For much of the year, national media coverage of the midterm campaigns focused on Americans’ anger over recent government actions and the struggling economy. But did that anger also apply to voters in Grand Forks, who live in a state with the country’s strongest economy and lowest unemployment rate? That was the big question I wanted to find out. So, I spent a few hours on Tuesday driving around to several polling sites around Grand Forks to talk with people who had just cast their ballots to see what their mood was on Election Day.
Here’s the story I wrote – you can also find it on the Herald’s website or in Wednesday’s Grand Forks Herald:
American voters might have been angry, but several Grand Forks voters said words like â€œdisappointed,â€ â€œfrustratedâ€ and â€œannoyedâ€ more appropriately described their mood on Election Day as they headed into the voting booths.
Dean DePountis said thereâ€™s always going to be a percentage of Americans who are â€œunhappy with the way things are,â€ but said the national focus on that anger this year is an attempt to â€œplay that up.â€
â€œItâ€™s always drama,â€ he said. â€œIn the grand scheme of things, I donâ€™t sense anything worse this election year.â€
Travis Burke said the national talk of anger among voters is â€œoverhyped.â€
â€œI think what most people are probably angry about is that I donâ€™t think anybody would get anything done in there,â€ he said.
People might not be angry, he said, but theyâ€™re not happy about politiciansâ€™ focus on whatâ€™s best for their party rather than what is needed for the country.
â€œItâ€™s frustrating,â€ he said. â€œBut even though weâ€™re all frustrated, I think youâ€™ve got to do your part and at least be part of the process.â€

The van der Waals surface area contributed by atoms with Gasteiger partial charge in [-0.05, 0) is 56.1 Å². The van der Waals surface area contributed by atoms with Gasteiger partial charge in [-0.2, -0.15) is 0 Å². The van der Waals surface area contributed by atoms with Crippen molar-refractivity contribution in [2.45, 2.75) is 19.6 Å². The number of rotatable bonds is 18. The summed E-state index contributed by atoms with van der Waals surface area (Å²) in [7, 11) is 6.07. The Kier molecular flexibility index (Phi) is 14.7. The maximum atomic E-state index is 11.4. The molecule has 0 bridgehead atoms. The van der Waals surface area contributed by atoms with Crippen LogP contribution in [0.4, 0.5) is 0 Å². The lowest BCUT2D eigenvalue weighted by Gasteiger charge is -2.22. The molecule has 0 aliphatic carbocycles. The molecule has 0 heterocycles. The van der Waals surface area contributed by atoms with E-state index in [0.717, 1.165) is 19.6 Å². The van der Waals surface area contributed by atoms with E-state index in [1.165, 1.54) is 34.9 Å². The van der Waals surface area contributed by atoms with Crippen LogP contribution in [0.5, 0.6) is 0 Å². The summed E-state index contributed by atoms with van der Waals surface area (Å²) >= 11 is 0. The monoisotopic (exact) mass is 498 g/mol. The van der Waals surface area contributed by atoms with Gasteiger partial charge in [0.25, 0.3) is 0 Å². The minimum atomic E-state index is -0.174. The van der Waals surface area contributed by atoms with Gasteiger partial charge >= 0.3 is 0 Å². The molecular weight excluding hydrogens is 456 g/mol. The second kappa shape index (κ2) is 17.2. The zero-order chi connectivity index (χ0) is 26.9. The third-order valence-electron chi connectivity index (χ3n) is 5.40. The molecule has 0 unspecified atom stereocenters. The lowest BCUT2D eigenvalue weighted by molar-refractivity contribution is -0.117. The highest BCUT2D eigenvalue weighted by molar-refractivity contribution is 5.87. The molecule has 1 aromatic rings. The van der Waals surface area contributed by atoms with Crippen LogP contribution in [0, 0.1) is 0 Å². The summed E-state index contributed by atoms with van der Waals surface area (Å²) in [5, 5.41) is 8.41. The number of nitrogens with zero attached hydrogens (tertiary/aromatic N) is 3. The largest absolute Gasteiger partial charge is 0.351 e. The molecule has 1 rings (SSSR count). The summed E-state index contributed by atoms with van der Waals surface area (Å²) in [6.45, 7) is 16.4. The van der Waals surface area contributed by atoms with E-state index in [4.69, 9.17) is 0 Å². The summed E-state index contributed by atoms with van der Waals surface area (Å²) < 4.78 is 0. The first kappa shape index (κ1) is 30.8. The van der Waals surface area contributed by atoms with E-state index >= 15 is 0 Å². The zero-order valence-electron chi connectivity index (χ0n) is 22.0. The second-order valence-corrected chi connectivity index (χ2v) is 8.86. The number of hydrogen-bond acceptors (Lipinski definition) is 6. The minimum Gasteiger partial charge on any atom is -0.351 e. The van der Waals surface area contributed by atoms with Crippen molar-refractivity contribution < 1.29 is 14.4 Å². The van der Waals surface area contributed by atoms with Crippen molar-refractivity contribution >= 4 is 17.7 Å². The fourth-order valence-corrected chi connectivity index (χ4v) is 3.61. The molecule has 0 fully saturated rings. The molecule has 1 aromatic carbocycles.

Bill Gerlach said voting this year was pretty much the same experience as other recent elections. He said heâ€™s only noticed anger as an issue in some of the negative campaign ads that became common on North Dakotaâ€™s television stations throughout the campaign.
â€œIt just sort of seems to be the tenor that thereâ€™s more pointing out what the other guy does wrong than what the one guy does right,â€ Gerlach said. â€œThat sometimes makes it very hard then to vote for someone instead of against somebody else.â€
Merri Plutowski said she votes every year. Itâ€™s her way of doing her duty as an American citizen.
â€œI feel like if I donâ€™t vote, I canâ€™t complain,â€ she said.
But Plutowski said she thinks many North Dakota voters were more excited for the campaign to end than to weigh in on the state and local candidates.
â€œI think people are really annoyed with all the negative campaigning and are just ready to be done with it,â€ she said.
Carissa Wirtz, a 22-year-old UND student, participated in her first election in 2008. She said there seemed to be a lot more energy and excitement among voters in 2008 than there was this year.
â€œPeople are probably more frustrated than angry this year because I think a lot of people are just fed up with lying and greed and stuff like that,â€ she said.
Mark VanderPloeg voted today but said heâ€™s â€œmore disappointedâ€ in politicians this year than in past elections and he isnâ€™t happy with the federal governmentâ€™s recent actions.
He said he wanted to make sure he voted, even if he didnâ€™t think it would do much.
â€œItâ€™s important that we exercise that right,â€ VanderPloeg said. â€œI donâ€™t necessarily vote because I think my vote is going to be significant and do a lot.â€
JoAnne Gorman, a Grand Forks resident who regularly votes, said this election seemed more important than other recent elections.
â€œWith the state of the economy, I felt like my vote probably counted even more so,â€ she said. â€œI always feel like it has, but it seems like more of an urgency.â€
Gorman said voters this year seemed to be â€œangryâ€ about the current state of the country and the actions of politicians in recent years.
â€œThe majority of people Iâ€™ve talked to and myself feel like weâ€™re not being heard as average American citizens,â€ she said. â€œI think we really want to see a change where what we say counts.â€